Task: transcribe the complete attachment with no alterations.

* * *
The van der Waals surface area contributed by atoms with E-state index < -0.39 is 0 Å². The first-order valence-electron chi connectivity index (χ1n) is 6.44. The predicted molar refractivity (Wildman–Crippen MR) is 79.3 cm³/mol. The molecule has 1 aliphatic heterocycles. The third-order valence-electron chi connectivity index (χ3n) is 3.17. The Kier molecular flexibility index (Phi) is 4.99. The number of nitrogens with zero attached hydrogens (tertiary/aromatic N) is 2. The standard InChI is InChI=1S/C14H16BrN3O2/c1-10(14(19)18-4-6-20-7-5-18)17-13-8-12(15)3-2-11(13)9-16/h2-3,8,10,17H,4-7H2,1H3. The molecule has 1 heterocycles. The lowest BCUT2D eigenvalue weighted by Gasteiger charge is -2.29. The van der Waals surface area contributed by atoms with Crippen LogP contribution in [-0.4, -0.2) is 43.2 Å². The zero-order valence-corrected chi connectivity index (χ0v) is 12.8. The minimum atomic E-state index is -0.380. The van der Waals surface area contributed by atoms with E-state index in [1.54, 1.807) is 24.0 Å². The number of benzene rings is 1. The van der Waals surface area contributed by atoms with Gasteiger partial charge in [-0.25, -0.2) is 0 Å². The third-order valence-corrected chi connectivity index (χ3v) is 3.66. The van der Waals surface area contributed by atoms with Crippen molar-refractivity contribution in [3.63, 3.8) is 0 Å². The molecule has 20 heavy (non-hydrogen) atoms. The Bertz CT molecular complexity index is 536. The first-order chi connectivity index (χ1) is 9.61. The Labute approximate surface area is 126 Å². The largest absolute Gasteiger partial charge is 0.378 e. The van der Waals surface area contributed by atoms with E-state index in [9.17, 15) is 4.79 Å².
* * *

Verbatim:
The van der Waals surface area contributed by atoms with E-state index < -0.39 is 0 Å². The first-order valence-electron chi connectivity index (χ1n) is 6.44. The predicted molar refractivity (Wildman–Crippen MR) is 79.3 cm³/mol. The molecule has 1 aliphatic heterocycles. The third-order valence-electron chi connectivity index (χ3n) is 3.17. The Kier molecular flexibility index (Phi) is 4.99. The number of nitrogens with zero attached hydrogens (tertiary/aromatic N) is 2. The standard InChI is InChI=1S/C14H16BrN3O2/c1-10(14(19)18-4-6-20-7-5-18)17-13-8-12(15)3-2-11(13)9-16/h2-3,8,10,17H,4-7H2,1H3. The molecule has 1 heterocycles. The lowest BCUT2D eigenvalue weighted by Gasteiger charge is -2.29. The van der Waals surface area contributed by atoms with Crippen LogP contribution in [-0.4, -0.2) is 43.2 Å². The zero-order valence-corrected chi connectivity index (χ0v) is 12.8. The minimum atomic E-state index is -0.380. The van der Waals surface area contributed by atoms with E-state index in [1.54, 1.807) is 24.0 Å². The number of benzene rings is 1. The van der Waals surface area contributed by atoms with Gasteiger partial charge in [-0.25, -0.2) is 0 Å². The third-order valence-corrected chi connectivity index (χ3v) is 3.66. The van der Waals surface area contributed by atoms with Crippen molar-refractivity contribution in [3.63, 3.8) is 0 Å². The molecule has 20 heavy (non-hydrogen) atoms. The Bertz CT molecular complexity index is 536. The first-order chi connectivity index (χ1) is 9.61. The Labute approximate surface area is 126 Å². The largest absolute Gasteiger partial charge is 0.378 e. The van der Waals surface area contributed by atoms with E-state index in [9.17, 15) is 4.79 Å².